Tag Archives: art

Art and luxury: a necessary relationship?

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Last week I attended a conference organized by my school on the relationship between luxury and art. The people around the table included Jennifer Flay, director of the FIAC art fair, and Lorenz Bäumer, a Place Vendôme high-jewelry designer who collaborated with Chanel for nearly 20 years. I found the discussion fascinating as it touched upon how our need to connect with art is used by brands as a marketing strategy. It is a debate that could go on and on but I just wanted to sum up the few points that were raised and elaborate a bit on them. And of course I would love to hear your opinion on the matter!

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Let’s start by a few definitions to see what separates luxury from art.

Luxury is an industry that creates objects that we use and wear with profitability goals in mind, hence for example the importance of it-bags in brand strategies.

Art by comparison questions and upsets. Art pieces are unique and have a meaning that is different to every one of us depending on our personal history. It can also be controversial. Lorenz Bäumer gave the example of Paul McCarthy’s Tree which was set up on Place Vendôme in October 2014. It sparked outrage and was damaged by protestors. After the terrorist attacks of January 2015, he felt people became more lenient towards art as they realized that freedom of speech should be protected. Broadly speaking, art has become more necessary than ever as an emotional relief when people find it harder to believe in formerly trustworthy values like politics and work.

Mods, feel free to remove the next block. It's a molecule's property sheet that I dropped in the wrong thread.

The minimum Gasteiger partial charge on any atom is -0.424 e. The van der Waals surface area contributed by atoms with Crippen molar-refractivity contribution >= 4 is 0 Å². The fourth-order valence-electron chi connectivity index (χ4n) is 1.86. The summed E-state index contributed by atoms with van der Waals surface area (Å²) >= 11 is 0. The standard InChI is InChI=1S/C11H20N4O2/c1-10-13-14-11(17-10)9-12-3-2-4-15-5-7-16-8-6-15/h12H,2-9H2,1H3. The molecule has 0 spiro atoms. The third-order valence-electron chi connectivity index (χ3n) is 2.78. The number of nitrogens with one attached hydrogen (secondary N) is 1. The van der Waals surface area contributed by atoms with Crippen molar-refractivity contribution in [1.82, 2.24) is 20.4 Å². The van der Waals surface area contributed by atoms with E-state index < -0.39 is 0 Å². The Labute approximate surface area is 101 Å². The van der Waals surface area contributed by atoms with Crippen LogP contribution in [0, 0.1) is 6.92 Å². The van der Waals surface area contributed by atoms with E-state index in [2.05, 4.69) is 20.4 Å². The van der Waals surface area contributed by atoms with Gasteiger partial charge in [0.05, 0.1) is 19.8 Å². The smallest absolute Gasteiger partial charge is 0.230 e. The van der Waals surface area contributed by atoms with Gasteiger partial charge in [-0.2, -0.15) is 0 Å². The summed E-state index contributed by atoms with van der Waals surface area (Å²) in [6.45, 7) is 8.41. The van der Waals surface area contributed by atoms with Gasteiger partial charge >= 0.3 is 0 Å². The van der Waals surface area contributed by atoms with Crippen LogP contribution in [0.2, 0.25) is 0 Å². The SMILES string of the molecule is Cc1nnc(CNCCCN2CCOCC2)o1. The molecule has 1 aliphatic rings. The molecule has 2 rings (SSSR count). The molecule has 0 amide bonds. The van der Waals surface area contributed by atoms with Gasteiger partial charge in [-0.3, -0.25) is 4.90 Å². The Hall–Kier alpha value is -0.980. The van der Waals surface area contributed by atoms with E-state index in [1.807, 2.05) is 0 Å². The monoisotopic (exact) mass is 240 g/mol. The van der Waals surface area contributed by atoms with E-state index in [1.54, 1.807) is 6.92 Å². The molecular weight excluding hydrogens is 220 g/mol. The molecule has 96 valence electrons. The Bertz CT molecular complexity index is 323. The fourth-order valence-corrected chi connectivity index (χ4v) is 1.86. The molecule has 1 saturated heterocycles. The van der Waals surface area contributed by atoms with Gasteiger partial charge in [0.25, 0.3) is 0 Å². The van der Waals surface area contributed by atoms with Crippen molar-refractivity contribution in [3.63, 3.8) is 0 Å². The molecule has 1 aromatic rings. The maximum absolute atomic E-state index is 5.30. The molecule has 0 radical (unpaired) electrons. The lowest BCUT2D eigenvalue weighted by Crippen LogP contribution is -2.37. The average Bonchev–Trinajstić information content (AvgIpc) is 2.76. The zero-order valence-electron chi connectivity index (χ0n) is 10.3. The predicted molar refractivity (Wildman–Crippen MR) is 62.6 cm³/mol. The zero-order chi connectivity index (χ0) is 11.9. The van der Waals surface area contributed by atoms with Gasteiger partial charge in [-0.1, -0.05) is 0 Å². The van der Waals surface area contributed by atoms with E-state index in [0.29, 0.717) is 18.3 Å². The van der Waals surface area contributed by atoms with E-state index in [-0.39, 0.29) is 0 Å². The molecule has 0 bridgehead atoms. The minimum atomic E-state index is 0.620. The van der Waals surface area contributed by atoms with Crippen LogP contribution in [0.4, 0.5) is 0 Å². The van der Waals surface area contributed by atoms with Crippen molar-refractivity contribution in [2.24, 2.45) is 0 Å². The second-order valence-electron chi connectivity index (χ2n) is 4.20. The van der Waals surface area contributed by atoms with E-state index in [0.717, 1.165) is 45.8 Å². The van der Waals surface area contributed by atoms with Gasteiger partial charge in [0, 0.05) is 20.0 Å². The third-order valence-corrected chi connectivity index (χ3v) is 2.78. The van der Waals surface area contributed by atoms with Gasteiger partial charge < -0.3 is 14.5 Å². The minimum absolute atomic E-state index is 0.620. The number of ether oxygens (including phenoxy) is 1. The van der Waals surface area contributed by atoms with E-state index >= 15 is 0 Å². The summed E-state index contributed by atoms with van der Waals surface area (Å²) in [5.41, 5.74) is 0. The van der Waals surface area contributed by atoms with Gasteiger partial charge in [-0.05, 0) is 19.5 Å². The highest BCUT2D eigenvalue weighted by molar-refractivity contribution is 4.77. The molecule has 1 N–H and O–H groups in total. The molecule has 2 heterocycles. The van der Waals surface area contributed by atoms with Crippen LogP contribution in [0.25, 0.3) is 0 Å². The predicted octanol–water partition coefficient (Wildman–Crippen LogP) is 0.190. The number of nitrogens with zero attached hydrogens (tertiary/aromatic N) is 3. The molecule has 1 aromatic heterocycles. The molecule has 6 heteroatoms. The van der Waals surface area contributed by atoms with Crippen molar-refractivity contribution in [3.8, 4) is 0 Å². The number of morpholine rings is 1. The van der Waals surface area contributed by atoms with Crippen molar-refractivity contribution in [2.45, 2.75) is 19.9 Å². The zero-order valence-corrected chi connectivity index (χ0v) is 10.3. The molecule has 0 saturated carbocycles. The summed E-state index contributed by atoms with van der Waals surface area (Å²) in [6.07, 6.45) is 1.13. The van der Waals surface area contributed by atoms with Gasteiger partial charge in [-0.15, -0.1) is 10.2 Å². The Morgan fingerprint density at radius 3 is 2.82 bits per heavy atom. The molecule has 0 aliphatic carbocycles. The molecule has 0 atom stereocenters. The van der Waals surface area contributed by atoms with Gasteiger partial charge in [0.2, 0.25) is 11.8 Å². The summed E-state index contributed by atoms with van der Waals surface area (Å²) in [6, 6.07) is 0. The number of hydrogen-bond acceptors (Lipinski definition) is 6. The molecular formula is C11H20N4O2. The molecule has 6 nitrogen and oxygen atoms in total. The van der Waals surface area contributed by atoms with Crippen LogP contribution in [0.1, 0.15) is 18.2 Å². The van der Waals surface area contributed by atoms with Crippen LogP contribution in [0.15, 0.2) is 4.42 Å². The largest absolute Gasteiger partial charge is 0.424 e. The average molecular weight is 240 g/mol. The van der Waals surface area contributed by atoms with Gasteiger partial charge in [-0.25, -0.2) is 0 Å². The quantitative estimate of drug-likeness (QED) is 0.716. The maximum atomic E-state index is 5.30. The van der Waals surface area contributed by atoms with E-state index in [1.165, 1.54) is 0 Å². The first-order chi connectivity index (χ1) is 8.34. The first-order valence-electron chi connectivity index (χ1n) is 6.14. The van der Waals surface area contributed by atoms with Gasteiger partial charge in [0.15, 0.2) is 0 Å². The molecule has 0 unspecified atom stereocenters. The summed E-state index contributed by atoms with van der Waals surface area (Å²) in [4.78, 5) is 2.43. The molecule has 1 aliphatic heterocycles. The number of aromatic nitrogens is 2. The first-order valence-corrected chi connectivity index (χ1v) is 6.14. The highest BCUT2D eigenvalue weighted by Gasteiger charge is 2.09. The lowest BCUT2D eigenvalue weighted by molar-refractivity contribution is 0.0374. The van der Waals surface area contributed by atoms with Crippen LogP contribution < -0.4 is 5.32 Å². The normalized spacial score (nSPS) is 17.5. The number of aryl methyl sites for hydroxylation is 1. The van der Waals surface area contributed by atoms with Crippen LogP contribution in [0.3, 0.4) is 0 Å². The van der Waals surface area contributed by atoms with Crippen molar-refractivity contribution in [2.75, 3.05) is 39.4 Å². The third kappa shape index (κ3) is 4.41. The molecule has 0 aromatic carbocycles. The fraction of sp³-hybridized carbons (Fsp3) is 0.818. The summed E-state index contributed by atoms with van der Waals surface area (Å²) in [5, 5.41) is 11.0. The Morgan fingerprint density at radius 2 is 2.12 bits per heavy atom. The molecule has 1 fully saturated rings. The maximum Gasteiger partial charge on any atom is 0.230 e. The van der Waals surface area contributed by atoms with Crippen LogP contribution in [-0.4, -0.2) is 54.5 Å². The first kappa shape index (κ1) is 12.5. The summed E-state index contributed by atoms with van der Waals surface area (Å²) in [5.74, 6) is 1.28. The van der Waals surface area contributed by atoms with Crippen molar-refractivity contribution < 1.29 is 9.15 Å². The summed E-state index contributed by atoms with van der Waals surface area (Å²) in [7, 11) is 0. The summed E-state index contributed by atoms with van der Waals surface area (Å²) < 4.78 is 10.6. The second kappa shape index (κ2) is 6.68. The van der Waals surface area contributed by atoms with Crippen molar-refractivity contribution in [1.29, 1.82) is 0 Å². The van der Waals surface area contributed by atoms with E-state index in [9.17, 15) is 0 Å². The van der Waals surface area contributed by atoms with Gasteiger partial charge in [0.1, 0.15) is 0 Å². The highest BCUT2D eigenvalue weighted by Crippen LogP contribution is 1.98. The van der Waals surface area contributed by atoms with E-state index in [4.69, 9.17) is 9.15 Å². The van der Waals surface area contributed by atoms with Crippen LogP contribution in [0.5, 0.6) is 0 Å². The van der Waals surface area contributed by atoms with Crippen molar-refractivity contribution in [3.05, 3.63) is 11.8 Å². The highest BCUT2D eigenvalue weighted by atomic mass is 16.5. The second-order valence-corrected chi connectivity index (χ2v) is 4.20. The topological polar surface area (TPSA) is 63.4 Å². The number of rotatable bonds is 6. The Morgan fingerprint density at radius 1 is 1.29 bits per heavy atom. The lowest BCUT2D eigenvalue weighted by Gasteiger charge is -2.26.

What luxury and art do have in common is excellence and aesthetic, as well as bringing out a sense of comfort. The separation between them can be thin. There is this concept in Japan of “Living National Treasures”, craftsmen whose work is recognized as art for its level of excellence. And let’s not forget that designers are creatives too. Jennifer Flay talked about how fashion exhibitions were no different to her than art exhibitions. Indeed, I find it hard myself not to consider some haute-couture gowns as works of art. Not to mention that fashion can have a critical dimension. Yves Saint Laurent gave power to women with his Smoking; the tuxedo was controversial as women wearing pants were not allowed entrance in “good” restaurants and hotels in the 1970s. Later on, Jean Paul Gaultier challenged traditional gender roles with his collections. And there is a thin line between “designer” and “artist”. What do you make of designers who create costumes for art performances? I have in mind Riccardo Tisci who collaborated with the Paris Opera Ballet a couple of years ago.

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How do collaborations benefit luxury and art?

Collaborations between luxury and art can take many forms: sponsorships, commissions, creation of museums and performances to name a few. Not to mention that art can simply be a source of inspiration, as Yves Saint Laurent could testify with his Mondrian dresses.

One speaker pointed out that designers never call themselves “artists”: they are aware that they work on products, not works of art. Generally speaking, they have a great respect for art and collaborations often stem from the designers’ own passion. Marc Jacobs for example is known to be an avid collector and Louis Vuitton fashion flourished with partnerships during his time there. Collaborations could then be a means for luxury to get closer to a goal of emotional and aesthetical heights that only art can claim.